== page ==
UK buildings falling short of design estimates
Buildings in the UK have been producing an average of 3.8 times more carbon emissions than the typical design estimate, according to new research from Innovate UK.
The study examines six years of data from Innovate UK’s Building Performance Evaluation (BPE) Programme. It reveals that only 1 of the 49 public buildings studied produced the amount of carbon emissions specified in its design estimate.
‘Building Performance Evaluation Programme: Findings From Non-Domestic Projects’, identifies complicated energy controls and challenging Building Management Systems (BMS) as significant factors in the increase of carbon emissions from initial estimates, while also emphasising how simplicity in the design of energy mechanisms needs to be improved.
A second research paper, ‘Building Performance Evaluation Programme: Findings From Domestic Projects’, finds that various houses in its 76-home study did not initially meet standards for building fabric and system efficiencies, despite having been designed for energy efficiency, with developers carefully specifying, developing and building the properties.
Heat loss and “teething problems” with a number of new technologies are among the main issues with houses that fail to meet carbon-reduction expectations, according to the report, which highlights the fact that some of the targets impact the legal commitment by the UK to reduce greenhouse gases by 870 per cent by 2050.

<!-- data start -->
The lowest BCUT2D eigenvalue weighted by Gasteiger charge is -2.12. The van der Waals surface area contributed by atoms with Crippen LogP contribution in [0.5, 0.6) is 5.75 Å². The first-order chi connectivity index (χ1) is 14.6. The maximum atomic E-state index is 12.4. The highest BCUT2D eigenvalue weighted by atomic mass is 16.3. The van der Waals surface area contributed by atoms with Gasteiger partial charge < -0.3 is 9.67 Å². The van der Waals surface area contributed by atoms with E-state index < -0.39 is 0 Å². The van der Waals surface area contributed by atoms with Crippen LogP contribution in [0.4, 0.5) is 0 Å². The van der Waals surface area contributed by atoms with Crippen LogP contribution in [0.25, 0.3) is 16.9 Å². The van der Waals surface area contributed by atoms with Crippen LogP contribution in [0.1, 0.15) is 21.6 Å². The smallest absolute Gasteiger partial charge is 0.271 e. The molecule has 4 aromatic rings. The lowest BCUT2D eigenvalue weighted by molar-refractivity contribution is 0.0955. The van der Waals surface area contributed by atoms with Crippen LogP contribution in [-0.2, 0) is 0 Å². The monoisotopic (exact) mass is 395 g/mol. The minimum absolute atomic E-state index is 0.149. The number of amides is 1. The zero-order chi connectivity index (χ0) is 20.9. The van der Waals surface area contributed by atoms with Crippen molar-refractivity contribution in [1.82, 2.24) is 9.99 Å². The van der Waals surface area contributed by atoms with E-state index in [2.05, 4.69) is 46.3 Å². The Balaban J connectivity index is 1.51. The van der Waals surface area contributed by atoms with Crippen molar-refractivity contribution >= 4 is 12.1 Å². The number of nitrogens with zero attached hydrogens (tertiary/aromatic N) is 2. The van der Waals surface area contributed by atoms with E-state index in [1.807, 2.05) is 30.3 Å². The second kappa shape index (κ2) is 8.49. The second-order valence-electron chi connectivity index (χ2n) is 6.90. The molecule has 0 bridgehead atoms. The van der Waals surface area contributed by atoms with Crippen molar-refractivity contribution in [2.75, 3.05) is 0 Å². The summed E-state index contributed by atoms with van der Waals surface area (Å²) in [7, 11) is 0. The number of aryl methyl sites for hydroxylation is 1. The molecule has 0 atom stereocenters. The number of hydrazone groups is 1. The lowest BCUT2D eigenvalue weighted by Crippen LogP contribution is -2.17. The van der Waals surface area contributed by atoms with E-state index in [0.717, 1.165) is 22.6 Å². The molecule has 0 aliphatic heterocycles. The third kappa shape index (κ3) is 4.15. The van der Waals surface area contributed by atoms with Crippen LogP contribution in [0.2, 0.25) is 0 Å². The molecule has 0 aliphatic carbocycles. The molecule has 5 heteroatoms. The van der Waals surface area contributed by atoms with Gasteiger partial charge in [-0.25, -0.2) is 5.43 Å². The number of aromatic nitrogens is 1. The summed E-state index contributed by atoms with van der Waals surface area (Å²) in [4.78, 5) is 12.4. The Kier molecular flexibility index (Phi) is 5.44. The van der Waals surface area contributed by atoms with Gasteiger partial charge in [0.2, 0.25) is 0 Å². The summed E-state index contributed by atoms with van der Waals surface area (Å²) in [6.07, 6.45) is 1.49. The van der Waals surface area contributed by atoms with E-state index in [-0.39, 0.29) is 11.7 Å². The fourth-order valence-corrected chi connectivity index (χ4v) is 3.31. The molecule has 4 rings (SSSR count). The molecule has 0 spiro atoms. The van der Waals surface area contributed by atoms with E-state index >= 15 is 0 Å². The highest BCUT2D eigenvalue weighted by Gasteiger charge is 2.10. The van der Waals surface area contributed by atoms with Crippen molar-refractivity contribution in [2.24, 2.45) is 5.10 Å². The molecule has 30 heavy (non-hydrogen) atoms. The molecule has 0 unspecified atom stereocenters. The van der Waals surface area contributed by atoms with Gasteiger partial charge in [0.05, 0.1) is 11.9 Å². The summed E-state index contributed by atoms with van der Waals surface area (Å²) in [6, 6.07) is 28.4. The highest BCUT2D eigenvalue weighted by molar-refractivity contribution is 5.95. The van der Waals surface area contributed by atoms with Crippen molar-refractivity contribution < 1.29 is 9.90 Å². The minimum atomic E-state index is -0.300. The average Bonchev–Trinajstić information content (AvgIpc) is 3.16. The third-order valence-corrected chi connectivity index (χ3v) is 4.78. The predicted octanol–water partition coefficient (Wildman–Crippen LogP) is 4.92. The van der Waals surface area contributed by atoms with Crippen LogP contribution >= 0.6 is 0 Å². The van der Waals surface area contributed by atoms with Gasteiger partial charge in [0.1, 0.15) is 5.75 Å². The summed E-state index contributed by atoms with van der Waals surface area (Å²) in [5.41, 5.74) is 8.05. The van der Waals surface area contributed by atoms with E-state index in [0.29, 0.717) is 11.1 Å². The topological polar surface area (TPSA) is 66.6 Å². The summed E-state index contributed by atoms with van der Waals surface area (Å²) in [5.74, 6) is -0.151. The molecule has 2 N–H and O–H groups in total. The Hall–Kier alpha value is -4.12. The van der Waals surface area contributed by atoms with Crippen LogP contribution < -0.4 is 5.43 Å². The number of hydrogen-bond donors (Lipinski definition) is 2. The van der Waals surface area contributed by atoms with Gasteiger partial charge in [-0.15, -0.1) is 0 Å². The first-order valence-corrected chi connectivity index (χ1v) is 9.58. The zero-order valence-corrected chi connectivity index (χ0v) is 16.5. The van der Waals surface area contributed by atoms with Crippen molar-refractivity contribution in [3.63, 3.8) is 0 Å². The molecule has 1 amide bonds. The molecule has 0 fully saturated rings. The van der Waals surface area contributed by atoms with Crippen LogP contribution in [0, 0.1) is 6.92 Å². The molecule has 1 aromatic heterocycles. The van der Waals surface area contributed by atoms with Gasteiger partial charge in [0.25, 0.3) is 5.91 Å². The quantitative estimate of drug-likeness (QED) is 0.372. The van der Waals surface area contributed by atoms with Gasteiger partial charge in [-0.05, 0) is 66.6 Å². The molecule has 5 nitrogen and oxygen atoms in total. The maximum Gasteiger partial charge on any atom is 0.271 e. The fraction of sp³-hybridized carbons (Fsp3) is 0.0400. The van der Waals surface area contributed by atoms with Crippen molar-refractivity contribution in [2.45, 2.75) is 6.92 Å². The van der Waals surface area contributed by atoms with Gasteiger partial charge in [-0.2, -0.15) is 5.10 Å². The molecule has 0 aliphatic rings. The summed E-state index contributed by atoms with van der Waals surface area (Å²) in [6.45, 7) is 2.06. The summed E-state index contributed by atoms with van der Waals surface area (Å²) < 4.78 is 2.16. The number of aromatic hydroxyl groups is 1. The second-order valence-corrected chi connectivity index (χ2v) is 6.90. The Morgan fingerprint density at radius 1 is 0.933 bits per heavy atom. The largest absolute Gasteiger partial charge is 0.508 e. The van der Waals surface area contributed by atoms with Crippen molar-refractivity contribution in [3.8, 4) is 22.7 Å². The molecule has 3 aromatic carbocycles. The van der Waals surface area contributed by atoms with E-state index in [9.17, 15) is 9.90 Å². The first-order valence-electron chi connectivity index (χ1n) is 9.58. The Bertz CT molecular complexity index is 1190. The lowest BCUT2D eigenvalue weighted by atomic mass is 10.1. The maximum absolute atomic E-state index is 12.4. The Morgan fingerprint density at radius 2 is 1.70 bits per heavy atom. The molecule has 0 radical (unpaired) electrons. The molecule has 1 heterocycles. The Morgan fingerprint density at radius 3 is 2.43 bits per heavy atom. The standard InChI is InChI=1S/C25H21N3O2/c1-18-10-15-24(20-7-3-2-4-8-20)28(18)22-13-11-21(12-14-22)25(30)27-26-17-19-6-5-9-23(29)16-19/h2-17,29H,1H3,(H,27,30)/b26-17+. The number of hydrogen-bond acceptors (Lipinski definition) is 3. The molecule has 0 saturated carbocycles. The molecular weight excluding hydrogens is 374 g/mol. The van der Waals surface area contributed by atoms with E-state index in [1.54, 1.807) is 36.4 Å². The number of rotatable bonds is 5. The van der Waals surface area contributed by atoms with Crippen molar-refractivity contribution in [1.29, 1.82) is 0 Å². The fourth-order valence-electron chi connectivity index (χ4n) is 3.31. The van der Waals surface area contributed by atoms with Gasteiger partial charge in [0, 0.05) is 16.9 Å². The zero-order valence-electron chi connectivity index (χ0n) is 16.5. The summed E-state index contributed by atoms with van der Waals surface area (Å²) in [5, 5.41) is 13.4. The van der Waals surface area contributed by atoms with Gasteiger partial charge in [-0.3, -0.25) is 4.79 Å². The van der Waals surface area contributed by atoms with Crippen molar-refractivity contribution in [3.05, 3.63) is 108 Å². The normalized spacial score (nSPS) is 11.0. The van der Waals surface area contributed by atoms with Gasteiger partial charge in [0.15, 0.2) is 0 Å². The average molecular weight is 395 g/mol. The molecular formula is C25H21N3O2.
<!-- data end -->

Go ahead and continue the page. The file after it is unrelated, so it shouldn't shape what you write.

The study also cites the use of unnecessarily complex controls in domestic energy systems and neglecting handovers to residents when rushing to finish projects as major contributors to reduced performance in low-carbon buildings, while acknowledging that all homes achieved better than the minimum air tightness standards.
The release of the two reports coincides with the launch of The Building Data Exchange, set up by data sharing organisation The Digital Catapult, which aims to provide previously unexplored information on best practice and pitfalls in the construction of modern, energy efficient buildings, collected through the BPE programme.
(from Energy in Buildings & Industry – March 2016)